If lansoprazole is used in combination with antibiotics for eradication therapy of H.pylori, then the instructions for the use of these antibiotics should also be followed.
Because of limited safety data for patients on maintenance treatment for longer than 1 year, regular review of the treatment and a thorough benefit risk assessment should regularly be performed in these patients.
Very rarely cases of colitis have been reported in patients taking Lansoprazole. Therefore, in the case of severe and/or persistent diarrhoea, discontinuation of therapy should be considered.
The treatment for the prevention of peptic ulceration of patients in need of continuous NSAID treatment should be restricted to high risk patients (e.g. previous gastrointestinal bleeding, perforation or ulcer, advanced age, concomitant use of medication known to increase the likelihood of upper GI adverse events [e.g. corticosteroids or anticoagulants], the presence of a serious co-morbidity factor or the prolonged use of NSAID maximum recommended doses).
Proton pump inhibitors, especially if used in high doses and over long durations (>1 year), may modestly increase the risk of hip, wrist and spine fracture, predominantly in the elderly or in presence of other recognised risk factors. Observational studies suggest that proton pump inhibitors may increase the overall risk of fracture by 10–40%. Some of this increase may be due to other risk factors. Patients at risk of osteoporosis should receive care according to current clinical guidelines and they should have an adequate intake of vitamin D and calcium.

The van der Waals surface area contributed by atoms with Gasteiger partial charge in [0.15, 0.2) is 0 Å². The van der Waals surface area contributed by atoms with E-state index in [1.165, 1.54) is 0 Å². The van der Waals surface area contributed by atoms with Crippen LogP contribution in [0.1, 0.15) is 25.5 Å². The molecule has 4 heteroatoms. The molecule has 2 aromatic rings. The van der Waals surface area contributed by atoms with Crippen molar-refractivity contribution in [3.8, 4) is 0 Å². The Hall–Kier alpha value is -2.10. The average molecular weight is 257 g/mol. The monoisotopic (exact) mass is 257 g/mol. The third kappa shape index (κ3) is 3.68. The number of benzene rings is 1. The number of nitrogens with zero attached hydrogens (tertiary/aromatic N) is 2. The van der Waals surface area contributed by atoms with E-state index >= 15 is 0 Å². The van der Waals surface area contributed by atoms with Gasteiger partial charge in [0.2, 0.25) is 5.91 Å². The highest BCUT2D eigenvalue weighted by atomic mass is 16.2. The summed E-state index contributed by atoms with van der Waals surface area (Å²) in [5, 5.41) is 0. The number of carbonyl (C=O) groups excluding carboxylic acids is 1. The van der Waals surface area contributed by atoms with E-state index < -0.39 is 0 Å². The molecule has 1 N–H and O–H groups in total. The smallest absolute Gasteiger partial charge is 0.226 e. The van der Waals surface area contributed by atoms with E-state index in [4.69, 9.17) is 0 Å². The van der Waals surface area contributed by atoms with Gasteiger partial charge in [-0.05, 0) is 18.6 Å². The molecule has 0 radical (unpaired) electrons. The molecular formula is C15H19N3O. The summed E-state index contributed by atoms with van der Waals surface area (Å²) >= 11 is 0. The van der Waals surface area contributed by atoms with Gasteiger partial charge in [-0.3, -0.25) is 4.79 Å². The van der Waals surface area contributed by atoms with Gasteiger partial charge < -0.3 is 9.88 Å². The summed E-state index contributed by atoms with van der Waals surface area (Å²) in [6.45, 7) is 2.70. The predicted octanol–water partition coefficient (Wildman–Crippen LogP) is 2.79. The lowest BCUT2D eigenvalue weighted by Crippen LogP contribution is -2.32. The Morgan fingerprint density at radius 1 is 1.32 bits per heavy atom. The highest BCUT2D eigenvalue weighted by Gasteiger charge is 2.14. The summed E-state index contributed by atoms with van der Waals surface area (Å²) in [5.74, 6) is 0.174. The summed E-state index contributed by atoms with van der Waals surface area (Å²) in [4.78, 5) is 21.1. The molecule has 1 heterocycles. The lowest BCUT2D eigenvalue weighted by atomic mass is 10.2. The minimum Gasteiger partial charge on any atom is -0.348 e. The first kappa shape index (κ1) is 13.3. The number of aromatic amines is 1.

Severe hypomagnesaemia has been reported in patients treated with PPIs like lansoprazole for at least three months, and in most cases for a year. Serious manifestations of hypomagnesaemia such as fatigue, tetany, delirium, convulsions, dizziness and ventricular arrhythmia can occur but they may begin insidiously and be overlooked. In most affected patients, hypomagnesaemia improved after magnesium replacement and discontinuation of the PPI.
For patients expected to be on prolonged treatment or who take PPIs with digoxin or drugs that may cause hypomagnesaemia (e.g., diuretics), health care professionals should consider measuring magnesium levels before starting PPI treatment and periodically during treatment.
As Lansoprazole contains sucrose, patients with rare hereditary problems of fructose intolerance, glucose-galactosemalabsorption or sucrase-isomaltase insufficiency should not take this medicine.
Carton box containing a plastic bottle of 10 Capsules.
Carton box containing a plastic bottle of 14 Capsules.